The Oracle of Delphi: How the Ancient Greeks Relied on One Woman’s Divine Visions

Ancient Greece was a world dominated by men. Men filled the highest positions in society, men fought on the battlefield and men ruled the mightiest empires. However, all these men, from the lowliest peasant to the emperor himself, sought the council and advice of one person – and that person was a woman. 

The city of Delphi had long traditions of being the centre of the world; it was said that Zeus himself named it the navel of Gaia. According to legend, a huge serpent, named Python, guarded the spot before it was slain by the infant god Apollo. When Apollo’s arrows pierced the serpent, its body fell into a fissure and great fumes arose from the crevice as its carcass rotted. All those who stood over the gaping fissure fell into sudden, often violent, trances. In this state, it was believed that Apollo would possess the person and fill them with divine presence.

These peculiar occurrences attracted Apollo-worshipping settlers during the Mycenaean era, and slowly but surely the primitive sanctuary grew into a shrine, and then, by 7th century BCE, a temple. It would come to house a single person, chosen to serve as the bridge between this world and the next. Named after the fabled serpent, this chosen seer was named the Pythia – the oracle.

Communication with a god was no small matter, and not just anyone could be allowed or trusted to serve this vnerated position. It was decided that a pure, chaste and honest young virgin would be the most appropriate vessel for such a divine role. However, there was one drawback – beautiful young virgins were prone to attracting negative attention from the men who sought their council, which resulted in oracles being raped and violated. Older women of at least 50 began to fill the position, and as a reminder of what used to be, they would dress in the virginal garments of old.


The oracle sat upon her tripod in John Collier’s The Priestess of Delphi, 1891

These older women were often chosen from the priestesses of Delphi temple, but could also be any respected native of Delphi. Educated noble women were prized, but even peasants could fill the position. Those Pythia who were previously married were required to relinquish all family responsibility and even their individual identities. To be an oracle was to take up an ancient and vitally important role – one that transcended the self, and entered into legend. Pythia were so important to Greek civilisation that it was essential that they were a blank slate, so children, husbands and any links to previous life had to be severed in favour of Apollo and divinity.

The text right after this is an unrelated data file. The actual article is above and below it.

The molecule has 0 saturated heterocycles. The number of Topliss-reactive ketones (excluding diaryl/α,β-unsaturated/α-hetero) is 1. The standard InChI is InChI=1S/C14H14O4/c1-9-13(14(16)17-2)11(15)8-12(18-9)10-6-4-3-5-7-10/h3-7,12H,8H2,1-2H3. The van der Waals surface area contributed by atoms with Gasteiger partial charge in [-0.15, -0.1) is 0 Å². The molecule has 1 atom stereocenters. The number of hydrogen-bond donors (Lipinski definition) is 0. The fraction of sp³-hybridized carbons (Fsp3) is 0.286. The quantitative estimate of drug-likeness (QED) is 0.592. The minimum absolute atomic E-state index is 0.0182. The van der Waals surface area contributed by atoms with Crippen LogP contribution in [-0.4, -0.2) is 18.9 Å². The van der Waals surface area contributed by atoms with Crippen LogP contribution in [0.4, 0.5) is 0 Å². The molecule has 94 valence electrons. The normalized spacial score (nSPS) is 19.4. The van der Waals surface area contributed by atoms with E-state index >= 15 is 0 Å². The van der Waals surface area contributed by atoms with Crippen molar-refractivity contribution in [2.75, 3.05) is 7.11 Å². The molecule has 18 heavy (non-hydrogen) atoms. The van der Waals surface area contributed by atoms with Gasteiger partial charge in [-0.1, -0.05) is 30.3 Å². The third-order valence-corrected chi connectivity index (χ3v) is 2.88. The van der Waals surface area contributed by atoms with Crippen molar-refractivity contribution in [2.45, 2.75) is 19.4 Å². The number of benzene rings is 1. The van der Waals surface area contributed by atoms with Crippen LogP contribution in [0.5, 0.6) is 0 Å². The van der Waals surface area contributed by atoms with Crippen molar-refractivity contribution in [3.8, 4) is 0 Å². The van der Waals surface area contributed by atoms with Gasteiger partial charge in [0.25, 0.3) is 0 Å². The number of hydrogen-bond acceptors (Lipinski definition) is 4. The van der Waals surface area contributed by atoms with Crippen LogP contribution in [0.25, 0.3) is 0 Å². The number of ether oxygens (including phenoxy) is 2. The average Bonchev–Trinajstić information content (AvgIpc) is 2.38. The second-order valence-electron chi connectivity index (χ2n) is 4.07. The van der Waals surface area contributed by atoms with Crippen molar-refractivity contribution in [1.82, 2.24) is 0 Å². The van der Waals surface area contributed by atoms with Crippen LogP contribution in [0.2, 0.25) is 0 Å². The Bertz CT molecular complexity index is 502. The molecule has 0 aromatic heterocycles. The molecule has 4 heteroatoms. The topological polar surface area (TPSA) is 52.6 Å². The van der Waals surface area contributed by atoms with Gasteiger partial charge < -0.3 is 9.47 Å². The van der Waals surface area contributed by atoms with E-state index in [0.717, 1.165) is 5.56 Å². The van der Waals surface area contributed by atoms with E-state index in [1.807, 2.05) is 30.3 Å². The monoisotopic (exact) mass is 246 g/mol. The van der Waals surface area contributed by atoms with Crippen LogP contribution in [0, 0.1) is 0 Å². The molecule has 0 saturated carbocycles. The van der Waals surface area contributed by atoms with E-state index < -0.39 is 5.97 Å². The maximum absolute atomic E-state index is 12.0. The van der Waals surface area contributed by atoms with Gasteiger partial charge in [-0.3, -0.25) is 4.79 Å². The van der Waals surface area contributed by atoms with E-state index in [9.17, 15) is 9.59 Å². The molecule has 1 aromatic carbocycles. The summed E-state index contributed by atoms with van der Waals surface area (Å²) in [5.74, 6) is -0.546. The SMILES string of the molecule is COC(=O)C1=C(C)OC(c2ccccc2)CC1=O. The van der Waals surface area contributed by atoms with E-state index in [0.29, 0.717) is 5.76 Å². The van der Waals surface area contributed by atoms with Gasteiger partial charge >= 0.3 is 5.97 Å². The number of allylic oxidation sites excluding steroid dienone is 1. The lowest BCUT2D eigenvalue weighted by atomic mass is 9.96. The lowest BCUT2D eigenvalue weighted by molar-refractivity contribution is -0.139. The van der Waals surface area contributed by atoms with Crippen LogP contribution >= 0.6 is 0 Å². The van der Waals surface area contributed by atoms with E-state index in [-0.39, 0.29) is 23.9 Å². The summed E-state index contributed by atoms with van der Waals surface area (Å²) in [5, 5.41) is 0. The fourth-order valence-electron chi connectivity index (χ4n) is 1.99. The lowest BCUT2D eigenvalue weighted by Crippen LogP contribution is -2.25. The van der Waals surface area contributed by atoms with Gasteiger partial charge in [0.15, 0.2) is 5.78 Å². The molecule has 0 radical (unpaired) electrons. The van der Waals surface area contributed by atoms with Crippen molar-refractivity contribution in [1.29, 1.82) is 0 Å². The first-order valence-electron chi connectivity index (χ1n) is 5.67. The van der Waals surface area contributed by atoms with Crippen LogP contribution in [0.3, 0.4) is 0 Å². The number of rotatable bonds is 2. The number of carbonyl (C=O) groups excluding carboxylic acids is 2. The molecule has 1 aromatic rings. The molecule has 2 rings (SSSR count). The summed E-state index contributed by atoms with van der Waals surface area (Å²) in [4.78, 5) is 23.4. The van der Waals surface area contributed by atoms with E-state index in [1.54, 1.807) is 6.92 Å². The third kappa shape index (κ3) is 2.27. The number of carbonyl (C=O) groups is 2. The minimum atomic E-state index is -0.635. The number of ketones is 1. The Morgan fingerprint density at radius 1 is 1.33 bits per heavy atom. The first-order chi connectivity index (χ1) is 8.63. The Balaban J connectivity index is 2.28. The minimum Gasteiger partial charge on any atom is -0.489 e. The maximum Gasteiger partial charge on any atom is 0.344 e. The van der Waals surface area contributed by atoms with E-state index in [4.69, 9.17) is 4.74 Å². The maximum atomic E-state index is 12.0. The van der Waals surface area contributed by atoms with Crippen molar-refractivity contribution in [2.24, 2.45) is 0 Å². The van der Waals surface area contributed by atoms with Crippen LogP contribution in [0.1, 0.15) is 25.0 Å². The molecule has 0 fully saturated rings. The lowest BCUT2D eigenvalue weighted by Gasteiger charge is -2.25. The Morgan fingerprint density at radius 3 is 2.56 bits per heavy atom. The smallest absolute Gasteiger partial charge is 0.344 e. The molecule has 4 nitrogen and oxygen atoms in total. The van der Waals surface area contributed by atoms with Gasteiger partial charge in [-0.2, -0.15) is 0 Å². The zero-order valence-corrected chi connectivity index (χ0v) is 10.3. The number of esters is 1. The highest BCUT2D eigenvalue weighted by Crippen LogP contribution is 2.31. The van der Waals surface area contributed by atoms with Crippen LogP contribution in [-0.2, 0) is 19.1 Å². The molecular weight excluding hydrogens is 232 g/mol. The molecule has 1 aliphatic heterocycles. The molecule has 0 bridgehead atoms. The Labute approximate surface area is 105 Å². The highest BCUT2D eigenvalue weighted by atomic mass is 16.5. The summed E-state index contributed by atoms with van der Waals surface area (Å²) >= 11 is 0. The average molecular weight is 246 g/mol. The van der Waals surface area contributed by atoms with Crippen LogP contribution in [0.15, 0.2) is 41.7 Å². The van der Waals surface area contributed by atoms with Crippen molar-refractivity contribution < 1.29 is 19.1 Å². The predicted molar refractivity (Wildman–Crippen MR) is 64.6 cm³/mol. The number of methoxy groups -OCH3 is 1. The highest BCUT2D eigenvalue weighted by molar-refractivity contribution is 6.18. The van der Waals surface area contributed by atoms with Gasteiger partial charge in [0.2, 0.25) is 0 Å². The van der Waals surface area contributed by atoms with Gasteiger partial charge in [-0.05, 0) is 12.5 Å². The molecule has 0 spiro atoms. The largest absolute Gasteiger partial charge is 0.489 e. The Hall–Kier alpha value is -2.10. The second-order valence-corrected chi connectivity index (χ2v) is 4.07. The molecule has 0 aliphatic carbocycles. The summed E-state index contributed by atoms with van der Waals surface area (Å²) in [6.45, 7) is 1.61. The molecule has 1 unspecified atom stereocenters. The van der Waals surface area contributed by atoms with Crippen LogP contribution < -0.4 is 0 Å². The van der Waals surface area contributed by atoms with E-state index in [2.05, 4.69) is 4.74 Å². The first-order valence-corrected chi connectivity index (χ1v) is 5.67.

The reason for the growing importance of the oracles was simple – the Pythia provided answers. For an ambitious and religious civilisation, this very visual and vocal link to the gods was treated with the utmost respect. For the nine warmest months of each year, on the seventh day of each month the Pythia would accept questions from all members of Greek society. This was to correspond with the belief that Apollo deserted the temple during the winter months.

After being ‘purified’ by fasting, drinking holy water and bathing in the sacred Castalian Spring, the Pythia would assume her position upon a tripod seat, clasping laurel reeds in one hand and a dish of spring water in the other. Positioned above the gaping fissure, the vapours of the ancient vanquished serpent would wash over her and she would enter the realm of the divine.


Home to the Pythia and her priesthood, the island was considered a sacred place by all Greeks

The exact origin of these magical vapours – assuming they weren’t actually being given off by the rotting remains of Python – remains something of a mystery. Excavation work of the temple ruins in the 19th Century didn’t uncover the sort of cave or hole in the ground archaeologists had expected to find, so for much of the 20th Century, scholars thought the Delphic fault was strictly mythological. That was until the late 1980s, when a new team of curious scientists decided to investigate the ruins for themselves. The rocks they discovered beneath the temple were oily bituminous limestone and were fractured by two faults that crossed beneath the temple. This had to be more than a coincidence. The scientists theorised that tectonic movements and ancient earthquakes caused friction along the faults. Combined with the spring water that ran beneath the temple, methane, ethylene and ethane gas would rise through the faults to the centre and directly into the temple. The low room with its limited ventilation and lack of oxygen would help amplify the effect of the gasses and induce the trance-like symptoms experienced by the oracles.